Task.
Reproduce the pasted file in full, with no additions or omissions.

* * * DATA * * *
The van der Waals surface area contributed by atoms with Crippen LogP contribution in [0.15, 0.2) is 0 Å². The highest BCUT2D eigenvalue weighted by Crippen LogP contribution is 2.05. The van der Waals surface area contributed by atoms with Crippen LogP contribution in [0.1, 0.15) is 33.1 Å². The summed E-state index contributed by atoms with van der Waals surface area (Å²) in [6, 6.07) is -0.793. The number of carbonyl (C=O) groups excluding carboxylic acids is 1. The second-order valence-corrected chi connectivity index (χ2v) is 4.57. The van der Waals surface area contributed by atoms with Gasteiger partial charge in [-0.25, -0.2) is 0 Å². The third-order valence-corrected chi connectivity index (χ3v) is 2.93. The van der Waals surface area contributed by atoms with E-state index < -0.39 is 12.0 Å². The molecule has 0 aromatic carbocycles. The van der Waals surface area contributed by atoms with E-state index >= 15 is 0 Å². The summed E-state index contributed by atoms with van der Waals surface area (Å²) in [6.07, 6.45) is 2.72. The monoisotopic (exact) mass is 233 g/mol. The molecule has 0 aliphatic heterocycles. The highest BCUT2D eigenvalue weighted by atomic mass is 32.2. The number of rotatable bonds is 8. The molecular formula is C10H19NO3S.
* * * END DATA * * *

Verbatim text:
The van der Waals surface area contributed by atoms with Crippen LogP contribution in [0.15, 0.2) is 0 Å². The highest BCUT2D eigenvalue weighted by Crippen LogP contribution is 2.05. The van der Waals surface area contributed by atoms with Crippen LogP contribution in [0.1, 0.15) is 33.1 Å². The summed E-state index contributed by atoms with van der Waals surface area (Å²) in [6, 6.07) is -0.793. The number of carbonyl (C=O) groups excluding carboxylic acids is 1. The second-order valence-corrected chi connectivity index (χ2v) is 4.57. The van der Waals surface area contributed by atoms with Gasteiger partial charge in [-0.25, -0.2) is 0 Å². The third-order valence-corrected chi connectivity index (χ3v) is 2.93. The van der Waals surface area contributed by atoms with E-state index < -0.39 is 12.0 Å². The molecule has 0 aromatic carbocycles. The van der Waals surface area contributed by atoms with E-state index >= 15 is 0 Å². The summed E-state index contributed by atoms with van der Waals surface area (Å²) in [6.07, 6.45) is 2.72. The monoisotopic (exact) mass is 233 g/mol. The molecule has 0 aliphatic heterocycles. The highest BCUT2D eigenvalue weighted by atomic mass is 32.2. The number of rotatable bonds is 8. The molecular formula is C10H19NO3S.